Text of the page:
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By Frederick N. Rasmussen, The Baltimore Sun | August 16, 2012
McGregor J. Ferguson, an Annapolis veterinary cardiologist, died Sunday of undetermined causes at his Millersville home. He was 41. "We are waiting for a cause of death pending the results of an autopsy," said his father, Dr. Ray Ferguson of Federal Hill. McGregor John Ferguson was born in Baltimore and raised in Arnold. He was a 1989 graduate of Severna Park High School, where he played lacrosse and football. After earning a bachelor's degree in 1993 from Swarthmore College, where he was a member of the lacrosse team, he earned his veterinary degree in 1999 from Virginia-Maryland Regional College of Veterinary Medicine, which is part of Virginia Polytechnic Institute and State University in Blacksburg.
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FEATURES
By Samantha Iacia, For The Baltimore Sun | April 3, 2014
Date: Jan. 4 Her story: Kathryn "Katie" Thomas, 26, grew up in Frederick. She is a veterinarian at the Highland County Veterinary Hospital in Hillsboro, Ohio. Her father, Kevin Thomas, is a retired Army colonel, and her mother, Susan Thomas, is a stay-at-home mom who raised Katie and her five siblings. Her parents live in Frederick. His story: Cody Yager, 26, grew up in Tempe, Ariz. He is a veterinarian employed by the U.S. Department of Agriculture. His mother, Dr. Elizabeth Yager, is a triple board-certified psychiatrist and lives in Christiansburg, Va. Their story: Katie and Cody met in September 2010 during their second year of veterinarian school at Virginia-Maryland Regional College of Veterinary Medicine in Blacksburg, Va. They were both members of the Christian Veterinary Fellowship, and Cody organized a hike with the group to Cascade Falls in southwest Virginia.
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NEWS
By Raven L. Hill, The Baltimore Sun | October 24, 2010
Thomas E. Sooy, a longtime Catonsville veterinarian, died from complications following a bone marrow stem cell transplant Oct. 9 in Seattle. He was 58. Dr. Sooy, who lived in Ellicott City, was born March 4, 1952, in Livingston, Mont., where he participated in athletics and the Boy Scouts, achieving the rank of Eagle Scout at age 13. His interest in veterinary medicine began after a Cub Scouts field trip. His mother was surprised by the announcement because he was allergic to animal dander, said his wife of more than 38 years and high school sweetheart, the former Diane Schultz.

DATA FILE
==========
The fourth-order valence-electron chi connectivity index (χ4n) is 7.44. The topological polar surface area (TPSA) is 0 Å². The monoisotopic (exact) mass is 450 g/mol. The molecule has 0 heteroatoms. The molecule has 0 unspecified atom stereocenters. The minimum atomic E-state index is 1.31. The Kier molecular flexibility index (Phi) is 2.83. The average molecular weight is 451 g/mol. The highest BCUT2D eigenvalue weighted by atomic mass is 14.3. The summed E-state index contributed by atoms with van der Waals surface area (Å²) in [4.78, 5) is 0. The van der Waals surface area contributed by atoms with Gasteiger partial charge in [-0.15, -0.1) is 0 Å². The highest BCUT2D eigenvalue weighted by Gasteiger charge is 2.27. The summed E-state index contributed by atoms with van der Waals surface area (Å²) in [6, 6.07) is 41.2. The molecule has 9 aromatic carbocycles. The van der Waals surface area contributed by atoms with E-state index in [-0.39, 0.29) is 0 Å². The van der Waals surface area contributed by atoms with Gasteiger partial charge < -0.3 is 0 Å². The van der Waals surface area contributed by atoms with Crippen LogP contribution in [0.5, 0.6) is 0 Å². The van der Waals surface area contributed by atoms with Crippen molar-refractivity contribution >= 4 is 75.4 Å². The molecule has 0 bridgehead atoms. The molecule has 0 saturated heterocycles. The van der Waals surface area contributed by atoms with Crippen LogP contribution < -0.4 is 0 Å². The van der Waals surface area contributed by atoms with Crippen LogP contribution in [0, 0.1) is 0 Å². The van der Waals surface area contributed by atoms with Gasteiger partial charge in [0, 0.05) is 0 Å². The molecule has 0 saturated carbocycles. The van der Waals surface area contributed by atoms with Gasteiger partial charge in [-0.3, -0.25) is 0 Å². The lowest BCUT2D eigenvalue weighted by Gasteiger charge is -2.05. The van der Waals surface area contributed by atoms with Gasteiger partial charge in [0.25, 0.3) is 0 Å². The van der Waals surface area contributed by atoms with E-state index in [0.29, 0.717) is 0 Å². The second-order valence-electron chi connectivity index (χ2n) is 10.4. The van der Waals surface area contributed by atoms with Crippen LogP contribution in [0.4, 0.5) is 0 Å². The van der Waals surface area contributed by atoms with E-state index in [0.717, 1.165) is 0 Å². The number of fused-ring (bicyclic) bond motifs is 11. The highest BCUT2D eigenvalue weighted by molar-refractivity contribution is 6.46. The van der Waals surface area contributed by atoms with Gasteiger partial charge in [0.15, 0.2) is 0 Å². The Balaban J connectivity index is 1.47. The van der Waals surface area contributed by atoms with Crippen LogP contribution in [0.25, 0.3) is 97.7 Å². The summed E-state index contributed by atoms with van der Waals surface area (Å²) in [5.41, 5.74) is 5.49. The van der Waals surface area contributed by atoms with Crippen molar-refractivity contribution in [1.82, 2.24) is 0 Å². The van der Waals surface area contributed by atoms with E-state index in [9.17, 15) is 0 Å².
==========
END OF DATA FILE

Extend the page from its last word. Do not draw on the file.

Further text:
NEWS
March 28, 2014
My dog is on a round of antibiotics for a urinary tract infection, and the medication seems to be upsetting her stomach — she doesn't want to eat much, which is very unusual. I know people can take probiotics for this, but are they safe for dogs? What can I do to help her feel better? Antibiotics can certainly cause stomach upset in some animals. The most common side effects are vomiting and/or diarrhea. If she is not eating, be sure to contact your veterinarian, as sometimes infections can worsen even while under treatment with antibiotics.
NEWS
By Frederick N. Rasmussen, The Baltimore Sun | October 24, 2012
Dr. Benjamin H. Cassutto, a veterinarian and Army veteran, died Thursday of cancer at Nanticoke Hospital in Seaford, Del. The Millsboro, Del., resident was 52. The son of a minister and a Carroll County educator, Benjamin Henricus Cassutto was born in Passaic, N.J., and was raised in the Villa Nova neighborhood of Baltimore County. He was a 1978 graduate of Milford Mill High School and earned a bachelor's degree in 1981 from the University of Cincinnati. Dr. Cassutto earned a degree from Old Dominion University in 1983 and his veterinary degree in 1989 from Virginia-Maryland Regional College of Veterinary Medicine at Virginia Polytechnic Institute and State University in Blacksburg, Va. He enlisted in the Army and served from 1995 to 1999 as chief of the Veterinary Resources Section, Clinical Research Laboratory.
NEWS
By Alan J. Craver and Alan J. Craver,Sun Staff Writer | June 16, 1994
A Mount Airy veterinarian went to Howard Circuit Court yesterday to dispute criminal charges that he mistreated two cows at his farm in January 1992.Richard John Burroughs, 51, is on trial for two counts of animal cruelty, offenses that give him up to 90 days in prison and $1,000 in fines if he is convicted.Dr. Burroughs was given probation, 350 hours of community service and fined $500 after he was convicted of the charges in Howard District Court in May 1993. He then appealed the conviction to Circuit Court for a jury trial.
EXPLORE
February 1, 2013
We would like to say thank you to Countryside Veterinary Clinic.  When we realized it was time to say farewell to our dog Stacey we decided we wanted her to be at home where she was comfortable and felt safe.  When we called our regular veterinarian to set up a home visit we were informed that they were swamped and no longer felt the need to extend themselves for home visits as they had previously offered.  We were feeling lost and not sure where...
NEWS
By TaNoah V. Sterling and TaNoah V. Sterling,Staff Writer Staff writer Alan Craver contributed to this story | July 25, 1993
A veterinarian convicted on two counts of animal cruelty received a sentence of two years' supervised probation and 350 hours of community service, and was fined $500 in Howard County District Court Friday.Richard John Burroughs, 51, of Mount Airy, faced a maximum sentence of 90 days in prison with up to $1,000 in fines on each count of cruelty to his two cows that, District Judge Louis Becker decided May 18, were mistreated."I have to hold you to a higher standard than someone who's a farmer or a simple pet owner," Judge Becker said.
NEWS
By Joni Guhne and Joni Guhne,SPECIAL TO THE SUN | December 31, 1998
IF ALL the kids who ever dreamed of becoming veterinarians actually ended up with their degrees, there would be almost as many pet doctors in the world as there are dogs and cats.But it's as hard to earn a veterinarian degree as it is a medical degree. And with just 25 veterinary schools in the country, openings for students are scarce.The result is that most animal lovers settle for different occupations, satisfied to commune with dogs and cats after work.Susan Brennan wouldn't settle.Growing up in Severna Park, she knew from the time she was 10 that she wanted animals to be her life's work.